The Dead Walk Side by Side with the Living

A Menagerie of Creatures
‘You’re not aware of your body, how it’s reflecting outside.’
From The Dead Walk Side by Side with the Living.

A black screen and the ambient, immersive sound of cicadas are suddenly cut into a close up of the mottled, wrinkled flesh and coarse gray hair of an unknown animal. Then, another cut to a tank of tropical deep green of water, the darkness of marine vegetation hinted at in the brief moment of the shot. This is followed by a close up that tracks the coils of a snake, followed briefly by what could be the sand and stone of desert, marked by the lines of either human tools or unknown claws. This image is echoed by the following close up of the contours of lizard skin in a visual correspondence between creature and environment. Slowly, the camera pans down the lizard to the tactility of paw like feet and sharp claws clutching the sand. Then, the most unlikely cut, a disruption of this sequence of animality as the screen depicts well scraped and cleansed human domesticity. A potted plant, clean and rumpled white bed sheets, a man and woman subjected to the proximity of the part-object gaze of the camera, neither of them fully in view, both obviously fully separate, alienated, bored. This unhappy domesticity is a sharply juxtaposed and all too human world to the menagerie of creatures that precedes it. But then a torso shot of the woman cuts to the previously glimpsed lizard and there is the suggestion of a more indistinct quality to this seemingly sharp duality of animal life and human life.

Dependent upon which screen of Maria Ångerman’s The Dead Walk Side by Side with the Living a visitor first fixates upon the installation seems to invite immersion in parallel but distinct worlds. The three screens depict, in no particular order: the closely observed accumulation of the details of human/animal life just described; the more languorous details of two chimpanzees grooming one another and themselves; and the combination of oblique, accidental poetic voice over in an apparent disjunction with close up images of human/animal world details in another. The territories marked out by the installation are delineated by what appear to be distinct markers and pathways; binary divisions that become intertwined opposites. Primary amongst these is the human/animal binary but the installation also brings into play related antinomies. These include those between language and silence, much of the installation being subsumed in natural sound until the outbreak of disjointed, involuntarily poetic language on one screen. Then there is the antinomy between boredom and absorption, played out between the tension stricken humans on one screen and the contented, grooming chimpanzees on another. Another is that between the experience of tactility and intimacy with the world and a more mediated or alienated distance and separation. Additionally, there is the most awful binary division: death and life. Or what might be dead or alive, what might be the status of life in The Dead Walk Side by Side with the Living? Before attempting to answer this question it is worth returning to the relation between humanity and animality, second nature and first nature sketched out above.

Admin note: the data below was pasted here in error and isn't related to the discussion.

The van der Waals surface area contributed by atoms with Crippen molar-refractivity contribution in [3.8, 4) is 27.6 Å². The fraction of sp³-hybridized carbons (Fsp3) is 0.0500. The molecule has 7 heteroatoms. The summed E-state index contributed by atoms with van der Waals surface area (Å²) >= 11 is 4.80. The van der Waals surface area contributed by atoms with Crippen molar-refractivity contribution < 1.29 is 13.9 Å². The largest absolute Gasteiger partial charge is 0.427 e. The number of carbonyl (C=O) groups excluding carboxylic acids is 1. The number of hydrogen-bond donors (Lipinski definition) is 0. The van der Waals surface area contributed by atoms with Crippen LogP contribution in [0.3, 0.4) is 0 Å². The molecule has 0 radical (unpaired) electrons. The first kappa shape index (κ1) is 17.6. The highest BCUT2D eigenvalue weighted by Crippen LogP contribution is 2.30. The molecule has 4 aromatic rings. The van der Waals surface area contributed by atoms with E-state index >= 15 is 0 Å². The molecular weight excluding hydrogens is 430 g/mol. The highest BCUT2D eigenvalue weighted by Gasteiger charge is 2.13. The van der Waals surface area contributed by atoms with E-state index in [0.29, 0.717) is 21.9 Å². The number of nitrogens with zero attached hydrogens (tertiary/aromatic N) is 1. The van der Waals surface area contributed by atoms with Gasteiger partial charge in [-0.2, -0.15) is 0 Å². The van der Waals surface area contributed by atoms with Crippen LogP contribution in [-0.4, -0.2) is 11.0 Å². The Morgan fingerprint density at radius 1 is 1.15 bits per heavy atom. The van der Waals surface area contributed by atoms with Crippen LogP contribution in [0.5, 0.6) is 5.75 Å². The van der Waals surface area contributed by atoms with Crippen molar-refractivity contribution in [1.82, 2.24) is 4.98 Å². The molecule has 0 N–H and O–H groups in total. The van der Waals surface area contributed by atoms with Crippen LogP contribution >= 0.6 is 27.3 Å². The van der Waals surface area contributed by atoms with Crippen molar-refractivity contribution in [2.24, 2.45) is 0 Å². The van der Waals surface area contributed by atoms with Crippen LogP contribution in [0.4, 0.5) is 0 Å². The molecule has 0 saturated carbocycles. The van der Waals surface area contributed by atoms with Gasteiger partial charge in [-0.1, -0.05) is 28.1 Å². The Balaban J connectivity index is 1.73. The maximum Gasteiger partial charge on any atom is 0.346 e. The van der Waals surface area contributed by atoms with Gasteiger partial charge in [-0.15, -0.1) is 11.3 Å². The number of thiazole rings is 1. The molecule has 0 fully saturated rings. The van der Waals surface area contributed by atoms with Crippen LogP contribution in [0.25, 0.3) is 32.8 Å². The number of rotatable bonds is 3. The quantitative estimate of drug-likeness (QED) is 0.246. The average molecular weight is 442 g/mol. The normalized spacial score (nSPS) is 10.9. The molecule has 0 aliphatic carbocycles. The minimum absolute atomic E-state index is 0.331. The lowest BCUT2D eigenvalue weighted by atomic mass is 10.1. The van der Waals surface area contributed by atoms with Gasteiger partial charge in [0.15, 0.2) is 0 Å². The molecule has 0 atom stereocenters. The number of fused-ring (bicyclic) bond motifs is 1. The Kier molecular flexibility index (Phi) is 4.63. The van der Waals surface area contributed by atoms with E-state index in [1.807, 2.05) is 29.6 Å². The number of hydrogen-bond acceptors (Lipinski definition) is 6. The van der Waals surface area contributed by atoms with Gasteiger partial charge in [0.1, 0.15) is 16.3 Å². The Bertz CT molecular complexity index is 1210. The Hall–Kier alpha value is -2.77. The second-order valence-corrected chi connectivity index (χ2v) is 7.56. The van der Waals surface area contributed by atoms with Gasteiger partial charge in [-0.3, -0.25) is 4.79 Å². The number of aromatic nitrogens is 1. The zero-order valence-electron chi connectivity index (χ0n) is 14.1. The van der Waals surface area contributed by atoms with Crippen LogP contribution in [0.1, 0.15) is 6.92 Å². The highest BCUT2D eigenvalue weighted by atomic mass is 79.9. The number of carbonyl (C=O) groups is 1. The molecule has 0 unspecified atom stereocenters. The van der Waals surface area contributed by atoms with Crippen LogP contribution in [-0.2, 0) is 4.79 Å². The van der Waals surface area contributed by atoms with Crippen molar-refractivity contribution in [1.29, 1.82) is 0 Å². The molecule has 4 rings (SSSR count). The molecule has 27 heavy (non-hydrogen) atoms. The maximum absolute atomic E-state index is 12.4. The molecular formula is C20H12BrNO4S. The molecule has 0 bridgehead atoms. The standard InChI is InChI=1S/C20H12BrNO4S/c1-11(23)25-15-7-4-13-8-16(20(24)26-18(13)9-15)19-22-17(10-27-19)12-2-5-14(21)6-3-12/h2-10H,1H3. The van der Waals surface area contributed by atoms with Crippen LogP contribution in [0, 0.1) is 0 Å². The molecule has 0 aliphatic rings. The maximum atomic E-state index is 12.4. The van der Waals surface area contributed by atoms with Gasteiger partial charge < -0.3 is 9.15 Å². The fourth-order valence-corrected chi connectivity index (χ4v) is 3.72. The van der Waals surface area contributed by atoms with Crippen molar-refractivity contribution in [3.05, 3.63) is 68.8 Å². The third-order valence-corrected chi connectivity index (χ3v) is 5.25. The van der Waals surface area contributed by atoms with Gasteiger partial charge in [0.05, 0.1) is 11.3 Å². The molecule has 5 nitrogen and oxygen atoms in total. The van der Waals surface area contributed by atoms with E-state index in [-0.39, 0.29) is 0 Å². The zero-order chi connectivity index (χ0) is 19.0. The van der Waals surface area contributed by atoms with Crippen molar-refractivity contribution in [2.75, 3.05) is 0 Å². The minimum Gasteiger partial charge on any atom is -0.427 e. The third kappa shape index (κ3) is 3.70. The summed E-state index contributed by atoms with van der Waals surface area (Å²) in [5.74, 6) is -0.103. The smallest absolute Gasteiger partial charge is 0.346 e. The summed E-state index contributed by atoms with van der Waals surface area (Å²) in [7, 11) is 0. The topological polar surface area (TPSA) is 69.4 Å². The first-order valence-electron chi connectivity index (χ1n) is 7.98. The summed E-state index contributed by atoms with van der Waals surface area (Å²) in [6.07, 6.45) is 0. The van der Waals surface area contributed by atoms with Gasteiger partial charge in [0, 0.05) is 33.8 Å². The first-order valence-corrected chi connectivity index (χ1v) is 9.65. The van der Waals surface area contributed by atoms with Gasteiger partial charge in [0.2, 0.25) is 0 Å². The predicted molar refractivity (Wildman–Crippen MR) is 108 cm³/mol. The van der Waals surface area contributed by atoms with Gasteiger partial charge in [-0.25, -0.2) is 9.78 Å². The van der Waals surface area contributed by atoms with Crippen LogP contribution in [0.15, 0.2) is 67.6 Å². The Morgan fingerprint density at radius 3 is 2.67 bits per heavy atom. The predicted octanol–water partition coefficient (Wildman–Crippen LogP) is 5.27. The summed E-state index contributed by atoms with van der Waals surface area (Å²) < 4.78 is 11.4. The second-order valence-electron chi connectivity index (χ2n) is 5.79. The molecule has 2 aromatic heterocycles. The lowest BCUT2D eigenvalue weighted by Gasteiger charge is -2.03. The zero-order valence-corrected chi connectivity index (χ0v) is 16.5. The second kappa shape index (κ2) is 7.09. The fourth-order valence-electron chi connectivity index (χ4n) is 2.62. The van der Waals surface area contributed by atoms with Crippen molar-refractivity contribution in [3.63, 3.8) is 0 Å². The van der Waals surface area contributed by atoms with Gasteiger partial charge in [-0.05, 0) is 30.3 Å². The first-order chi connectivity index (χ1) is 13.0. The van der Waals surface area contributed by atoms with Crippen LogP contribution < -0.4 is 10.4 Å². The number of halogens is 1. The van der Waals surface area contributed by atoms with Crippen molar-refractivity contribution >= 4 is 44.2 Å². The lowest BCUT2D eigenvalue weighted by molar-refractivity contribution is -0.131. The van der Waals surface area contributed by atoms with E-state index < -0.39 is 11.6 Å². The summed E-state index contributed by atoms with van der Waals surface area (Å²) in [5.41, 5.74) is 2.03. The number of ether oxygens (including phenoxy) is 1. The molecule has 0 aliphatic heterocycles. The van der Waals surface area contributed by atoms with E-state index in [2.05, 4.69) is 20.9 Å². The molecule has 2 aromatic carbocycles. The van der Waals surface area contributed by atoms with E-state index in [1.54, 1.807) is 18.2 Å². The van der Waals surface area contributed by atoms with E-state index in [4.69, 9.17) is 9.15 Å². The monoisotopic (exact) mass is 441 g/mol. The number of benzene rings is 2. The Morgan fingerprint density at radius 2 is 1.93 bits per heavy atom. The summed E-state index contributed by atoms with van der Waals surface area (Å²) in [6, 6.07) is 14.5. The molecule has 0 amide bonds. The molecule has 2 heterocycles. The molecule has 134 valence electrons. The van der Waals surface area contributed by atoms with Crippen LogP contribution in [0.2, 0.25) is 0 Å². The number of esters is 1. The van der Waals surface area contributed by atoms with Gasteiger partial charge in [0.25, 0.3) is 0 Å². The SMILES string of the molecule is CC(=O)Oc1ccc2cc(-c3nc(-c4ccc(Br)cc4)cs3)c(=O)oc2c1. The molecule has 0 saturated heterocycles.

The Human/Animal Machine
‘It is possible to oppose man to other living things, and at the same time to organize the complex-and not always edifying-economy of relations between men and animals, only because something like an animal life has been separated within man, only because his distance and proximity to the animal have been measured and recognized first of all in the closest and most intimate place’.
Giorgio Agamben, The Open.